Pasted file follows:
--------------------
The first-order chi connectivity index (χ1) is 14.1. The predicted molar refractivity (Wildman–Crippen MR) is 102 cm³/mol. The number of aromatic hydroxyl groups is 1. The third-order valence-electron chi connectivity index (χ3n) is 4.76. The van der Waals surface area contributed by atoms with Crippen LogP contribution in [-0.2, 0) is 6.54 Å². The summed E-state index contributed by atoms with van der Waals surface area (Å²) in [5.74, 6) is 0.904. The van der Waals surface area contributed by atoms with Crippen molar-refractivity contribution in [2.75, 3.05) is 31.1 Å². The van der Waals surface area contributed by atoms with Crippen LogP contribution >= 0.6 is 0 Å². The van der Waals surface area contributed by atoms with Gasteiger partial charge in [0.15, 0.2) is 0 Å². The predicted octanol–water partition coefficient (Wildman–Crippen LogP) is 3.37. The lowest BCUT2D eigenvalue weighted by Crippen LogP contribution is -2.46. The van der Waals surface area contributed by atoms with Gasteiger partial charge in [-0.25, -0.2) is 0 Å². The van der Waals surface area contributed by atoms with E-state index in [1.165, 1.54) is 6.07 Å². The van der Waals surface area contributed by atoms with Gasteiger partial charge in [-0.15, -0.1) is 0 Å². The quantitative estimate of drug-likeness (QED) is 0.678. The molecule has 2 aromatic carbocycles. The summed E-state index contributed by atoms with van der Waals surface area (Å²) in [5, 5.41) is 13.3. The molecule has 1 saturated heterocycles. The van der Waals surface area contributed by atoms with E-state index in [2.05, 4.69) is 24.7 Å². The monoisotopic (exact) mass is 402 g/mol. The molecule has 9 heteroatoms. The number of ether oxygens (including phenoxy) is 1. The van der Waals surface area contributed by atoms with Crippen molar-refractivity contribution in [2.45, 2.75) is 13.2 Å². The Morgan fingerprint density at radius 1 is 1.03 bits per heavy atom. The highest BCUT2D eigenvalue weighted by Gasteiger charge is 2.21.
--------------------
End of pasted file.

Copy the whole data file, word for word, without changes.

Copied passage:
The first-order chi connectivity index (χ1) is 14.1. The predicted molar refractivity (Wildman–Crippen MR) is 102 cm³/mol. The number of aromatic hydroxyl groups is 1. The third-order valence-electron chi connectivity index (χ3n) is 4.76. The van der Waals surface area contributed by atoms with Crippen LogP contribution in [-0.2, 0) is 6.54 Å². The summed E-state index contributed by atoms with van der Waals surface area (Å²) in [5.74, 6) is 0.904. The van der Waals surface area contributed by atoms with Crippen molar-refractivity contribution in [2.75, 3.05) is 31.1 Å². The van der Waals surface area contributed by atoms with Crippen LogP contribution >= 0.6 is 0 Å². The van der Waals surface area contributed by atoms with Gasteiger partial charge in [0.15, 0.2) is 0 Å². The predicted octanol–water partition coefficient (Wildman–Crippen LogP) is 3.37. The lowest BCUT2D eigenvalue weighted by Crippen LogP contribution is -2.46. The van der Waals surface area contributed by atoms with Gasteiger partial charge in [-0.25, -0.2) is 0 Å². The van der Waals surface area contributed by atoms with E-state index in [1.165, 1.54) is 6.07 Å². The van der Waals surface area contributed by atoms with Gasteiger partial charge in [-0.15, -0.1) is 0 Å². The quantitative estimate of drug-likeness (QED) is 0.678. The molecule has 2 aromatic carbocycles. The summed E-state index contributed by atoms with van der Waals surface area (Å²) in [5, 5.41) is 13.3. The molecule has 1 saturated heterocycles. The van der Waals surface area contributed by atoms with E-state index in [2.05, 4.69) is 24.7 Å². The monoisotopic (exact) mass is 402 g/mol. The molecule has 9 heteroatoms. The number of ether oxygens (including phenoxy) is 1. The van der Waals surface area contributed by atoms with Crippen molar-refractivity contribution in [2.45, 2.75) is 13.2 Å². The Morgan fingerprint density at radius 1 is 1.03 bits per heavy atom. The highest BCUT2D eigenvalue weighted by Gasteiger charge is 2.21.